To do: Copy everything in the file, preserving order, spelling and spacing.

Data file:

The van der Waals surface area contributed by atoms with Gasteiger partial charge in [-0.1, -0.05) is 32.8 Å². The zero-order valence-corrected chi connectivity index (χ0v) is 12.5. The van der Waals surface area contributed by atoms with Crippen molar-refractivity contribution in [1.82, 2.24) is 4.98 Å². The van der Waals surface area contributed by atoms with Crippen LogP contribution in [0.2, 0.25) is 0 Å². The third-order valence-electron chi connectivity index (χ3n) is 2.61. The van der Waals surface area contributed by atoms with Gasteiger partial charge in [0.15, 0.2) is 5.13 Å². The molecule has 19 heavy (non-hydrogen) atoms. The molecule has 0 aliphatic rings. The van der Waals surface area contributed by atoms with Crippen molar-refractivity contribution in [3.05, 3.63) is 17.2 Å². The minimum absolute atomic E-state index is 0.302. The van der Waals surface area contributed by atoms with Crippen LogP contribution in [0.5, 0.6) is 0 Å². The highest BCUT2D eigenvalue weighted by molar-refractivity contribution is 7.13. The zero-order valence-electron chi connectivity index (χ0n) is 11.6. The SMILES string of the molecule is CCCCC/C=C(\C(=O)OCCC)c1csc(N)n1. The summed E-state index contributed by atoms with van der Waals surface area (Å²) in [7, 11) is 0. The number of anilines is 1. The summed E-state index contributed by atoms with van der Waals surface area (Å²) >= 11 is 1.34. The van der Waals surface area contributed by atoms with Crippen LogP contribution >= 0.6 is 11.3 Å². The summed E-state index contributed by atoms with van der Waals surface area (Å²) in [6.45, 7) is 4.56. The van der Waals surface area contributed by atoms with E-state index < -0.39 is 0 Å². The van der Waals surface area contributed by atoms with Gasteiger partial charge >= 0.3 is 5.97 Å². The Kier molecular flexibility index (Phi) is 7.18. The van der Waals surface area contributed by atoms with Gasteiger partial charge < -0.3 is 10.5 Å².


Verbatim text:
The van der Waals surface area contributed by atoms with Gasteiger partial charge in [-0.1, -0.05) is 32.8 Å². The zero-order valence-corrected chi connectivity index (χ0v) is 12.5. The van der Waals surface area contributed by atoms with Crippen molar-refractivity contribution in [1.82, 2.24) is 4.98 Å². The van der Waals surface area contributed by atoms with Crippen LogP contribution in [0.2, 0.25) is 0 Å². The third-order valence-electron chi connectivity index (χ3n) is 2.61. The van der Waals surface area contributed by atoms with Gasteiger partial charge in [0.15, 0.2) is 5.13 Å². The molecule has 19 heavy (non-hydrogen) atoms. The molecule has 0 aliphatic rings. The van der Waals surface area contributed by atoms with Crippen molar-refractivity contribution in [3.05, 3.63) is 17.2 Å². The minimum absolute atomic E-state index is 0.302. The van der Waals surface area contributed by atoms with Crippen LogP contribution in [0.5, 0.6) is 0 Å². The highest BCUT2D eigenvalue weighted by molar-refractivity contribution is 7.13. The zero-order valence-electron chi connectivity index (χ0n) is 11.6. The SMILES string of the molecule is CCCCC/C=C(\C(=O)OCCC)c1csc(N)n1. The summed E-state index contributed by atoms with van der Waals surface area (Å²) in [7, 11) is 0. The number of anilines is 1. The summed E-state index contributed by atoms with van der Waals surface area (Å²) >= 11 is 1.34. The van der Waals surface area contributed by atoms with Crippen LogP contribution >= 0.6 is 11.3 Å². The summed E-state index contributed by atoms with van der Waals surface area (Å²) in [6.45, 7) is 4.56. The van der Waals surface area contributed by atoms with E-state index < -0.39 is 0 Å². The van der Waals surface area contributed by atoms with Gasteiger partial charge >= 0.3 is 5.97 Å². The Kier molecular flexibility index (Phi) is 7.18. The van der Waals surface area contributed by atoms with Gasteiger partial charge < -0.3 is 10.5 Å².